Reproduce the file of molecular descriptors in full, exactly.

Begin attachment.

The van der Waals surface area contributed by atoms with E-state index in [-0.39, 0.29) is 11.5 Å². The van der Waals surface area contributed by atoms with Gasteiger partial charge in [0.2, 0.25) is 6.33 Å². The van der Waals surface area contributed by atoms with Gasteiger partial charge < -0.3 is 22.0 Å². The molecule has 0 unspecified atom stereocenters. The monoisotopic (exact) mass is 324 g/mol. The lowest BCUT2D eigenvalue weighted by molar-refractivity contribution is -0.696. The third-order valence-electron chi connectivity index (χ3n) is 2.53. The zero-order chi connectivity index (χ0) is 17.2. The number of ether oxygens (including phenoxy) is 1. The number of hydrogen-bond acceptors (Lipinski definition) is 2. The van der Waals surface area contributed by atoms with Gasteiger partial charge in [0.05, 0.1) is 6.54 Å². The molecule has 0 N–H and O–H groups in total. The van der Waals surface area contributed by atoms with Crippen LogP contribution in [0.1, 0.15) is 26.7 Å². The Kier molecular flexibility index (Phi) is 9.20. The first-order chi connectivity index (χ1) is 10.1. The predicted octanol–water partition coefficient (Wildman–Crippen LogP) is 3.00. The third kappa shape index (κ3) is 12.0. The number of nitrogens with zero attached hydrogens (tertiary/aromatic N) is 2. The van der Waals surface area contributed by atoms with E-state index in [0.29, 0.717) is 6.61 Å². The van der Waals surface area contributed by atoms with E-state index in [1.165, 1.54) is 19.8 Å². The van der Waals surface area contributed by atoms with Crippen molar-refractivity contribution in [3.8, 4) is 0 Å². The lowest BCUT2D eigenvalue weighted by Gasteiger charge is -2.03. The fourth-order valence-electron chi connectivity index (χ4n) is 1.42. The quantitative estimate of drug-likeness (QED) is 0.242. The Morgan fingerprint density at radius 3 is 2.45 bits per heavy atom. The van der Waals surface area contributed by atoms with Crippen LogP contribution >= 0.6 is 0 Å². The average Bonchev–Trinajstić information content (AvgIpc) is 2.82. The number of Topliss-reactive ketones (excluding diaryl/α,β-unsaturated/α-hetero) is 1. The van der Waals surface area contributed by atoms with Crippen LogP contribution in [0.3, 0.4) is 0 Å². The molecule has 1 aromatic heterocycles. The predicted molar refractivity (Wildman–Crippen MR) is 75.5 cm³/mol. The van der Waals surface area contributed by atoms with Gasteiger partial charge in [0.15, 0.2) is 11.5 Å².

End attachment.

The van der Waals surface area contributed by atoms with E-state index in [-0.39, 0.29) is 11.5 Å². The van der Waals surface area contributed by atoms with Gasteiger partial charge in [0.2, 0.25) is 6.33 Å². The van der Waals surface area contributed by atoms with Gasteiger partial charge < -0.3 is 22.0 Å². The molecule has 0 unspecified atom stereocenters. The monoisotopic (exact) mass is 324 g/mol. The lowest BCUT2D eigenvalue weighted by molar-refractivity contribution is -0.696. The third-order valence-electron chi connectivity index (χ3n) is 2.53. The zero-order chi connectivity index (χ0) is 17.2. The number of ether oxygens (including phenoxy) is 1. The number of hydrogen-bond acceptors (Lipinski definition) is 2. The van der Waals surface area contributed by atoms with Gasteiger partial charge in [0.05, 0.1) is 6.54 Å². The molecule has 0 N–H and O–H groups in total. The van der Waals surface area contributed by atoms with Crippen LogP contribution in [0.1, 0.15) is 26.7 Å². The Kier molecular flexibility index (Phi) is 9.20. The first-order chi connectivity index (χ1) is 10.1. The predicted octanol–water partition coefficient (Wildman–Crippen LogP) is 3.00. The third kappa shape index (κ3) is 12.0. The number of nitrogens with zero attached hydrogens (tertiary/aromatic N) is 2. The van der Waals surface area contributed by atoms with E-state index in [0.29, 0.717) is 6.61 Å². The van der Waals surface area contributed by atoms with E-state index in [1.165, 1.54) is 19.8 Å². The van der Waals surface area contributed by atoms with Crippen molar-refractivity contribution in [3.8, 4) is 0 Å². The lowest BCUT2D eigenvalue weighted by Gasteiger charge is -2.03. The fourth-order valence-electron chi connectivity index (χ4n) is 1.42. The quantitative estimate of drug-likeness (QED) is 0.242. The Morgan fingerprint density at radius 3 is 2.45 bits per heavy atom. The van der Waals surface area contributed by atoms with Crippen LogP contribution >= 0.6 is 0 Å². The average Bonchev–Trinajstić information content (AvgIpc) is 2.82. The number of Topliss-reactive ketones (excluding diaryl/α,β-unsaturated/α-hetero) is 1. The van der Waals surface area contributed by atoms with Crippen LogP contribution in [0.3, 0.4) is 0 Å². The molecule has 1 aromatic heterocycles. The predicted molar refractivity (Wildman–Crippen MR) is 75.5 cm³/mol. The van der Waals surface area contributed by atoms with Gasteiger partial charge in [0.15, 0.2) is 11.5 Å².